p.s. clincher that won't come off the rim if it blows is harder to install then tubular
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Old 02-12-18, 05:15 PM
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Originally Posted by ninja2 View Post
I have the same questions - when I was young I used tubulars glued with special synthetic glue that was stronger than tubular glue and all was great (had time and patience to do it). did not ride for a long time and used clinchers only in the last 12 years. Now, when the tubular glue tape is proven to be reliable, i'm thinking of switching back to tubies as they have several advantages.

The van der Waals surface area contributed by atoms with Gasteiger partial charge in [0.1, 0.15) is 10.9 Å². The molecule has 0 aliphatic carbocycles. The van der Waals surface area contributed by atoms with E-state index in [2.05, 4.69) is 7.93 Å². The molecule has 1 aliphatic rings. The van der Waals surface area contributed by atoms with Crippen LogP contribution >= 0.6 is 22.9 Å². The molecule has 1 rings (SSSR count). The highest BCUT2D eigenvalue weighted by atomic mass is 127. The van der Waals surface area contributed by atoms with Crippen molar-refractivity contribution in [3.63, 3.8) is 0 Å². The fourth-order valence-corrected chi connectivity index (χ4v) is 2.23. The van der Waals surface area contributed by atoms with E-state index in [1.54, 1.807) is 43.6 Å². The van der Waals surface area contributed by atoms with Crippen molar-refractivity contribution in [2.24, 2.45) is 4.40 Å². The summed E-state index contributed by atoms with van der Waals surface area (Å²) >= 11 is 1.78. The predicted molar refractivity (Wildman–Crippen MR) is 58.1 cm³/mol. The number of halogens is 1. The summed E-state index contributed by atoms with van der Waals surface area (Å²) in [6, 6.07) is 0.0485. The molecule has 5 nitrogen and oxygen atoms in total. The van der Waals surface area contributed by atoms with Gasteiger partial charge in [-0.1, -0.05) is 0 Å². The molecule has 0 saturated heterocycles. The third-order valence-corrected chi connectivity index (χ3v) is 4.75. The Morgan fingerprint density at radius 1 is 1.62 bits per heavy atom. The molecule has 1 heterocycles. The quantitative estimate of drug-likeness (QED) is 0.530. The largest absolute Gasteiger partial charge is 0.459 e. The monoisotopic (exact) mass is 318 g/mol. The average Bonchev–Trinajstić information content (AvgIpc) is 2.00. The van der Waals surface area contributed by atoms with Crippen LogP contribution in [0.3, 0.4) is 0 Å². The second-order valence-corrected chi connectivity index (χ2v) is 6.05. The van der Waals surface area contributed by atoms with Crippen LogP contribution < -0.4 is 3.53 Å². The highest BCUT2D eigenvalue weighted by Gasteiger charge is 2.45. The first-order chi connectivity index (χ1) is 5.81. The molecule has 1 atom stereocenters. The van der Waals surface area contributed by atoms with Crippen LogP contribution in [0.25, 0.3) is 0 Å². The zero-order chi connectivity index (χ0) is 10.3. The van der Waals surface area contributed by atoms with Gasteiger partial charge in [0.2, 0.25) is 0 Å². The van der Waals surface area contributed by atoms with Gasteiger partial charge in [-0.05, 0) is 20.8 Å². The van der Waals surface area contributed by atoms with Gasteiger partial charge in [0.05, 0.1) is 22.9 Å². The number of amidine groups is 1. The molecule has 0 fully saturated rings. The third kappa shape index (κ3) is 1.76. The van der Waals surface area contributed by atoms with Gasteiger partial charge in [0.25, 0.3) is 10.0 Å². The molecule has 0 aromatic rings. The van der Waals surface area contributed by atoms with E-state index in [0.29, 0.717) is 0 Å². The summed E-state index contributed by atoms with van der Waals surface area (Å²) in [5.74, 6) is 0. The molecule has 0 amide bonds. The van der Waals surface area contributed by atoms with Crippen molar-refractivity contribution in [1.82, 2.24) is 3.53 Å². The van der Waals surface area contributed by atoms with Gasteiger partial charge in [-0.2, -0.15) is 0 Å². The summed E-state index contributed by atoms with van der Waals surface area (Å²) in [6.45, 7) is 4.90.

My LBS owner is former racer; I met a lot of people in his shop, as well on the road in the past years - they occasionally race and no one uses anything but tubies. Apart from the cost and bulky spare you have to carry, no other disadvantages.
Except for an odd case, I have not heard of anyone who races on clinchers and even serious training is done on low end tubies.
However, as I have no recent experience (presently using open tubulars with latex tubes) with tubies, I would appreciated feedback from the experienced riders before I embark on this adventure.
xnks
p.s. clincher that won't come off the rim if it blows is harder to install then tubular
Just like clinchers, tubulars are also better than they were.

My kid rides tubulars on 100 mile rides with no spares. He has a cell phone and the USAC podium membership. That depends where you ride. I'd never do that around my house, but where he rides - no flats yet from road derbies in 10K miles.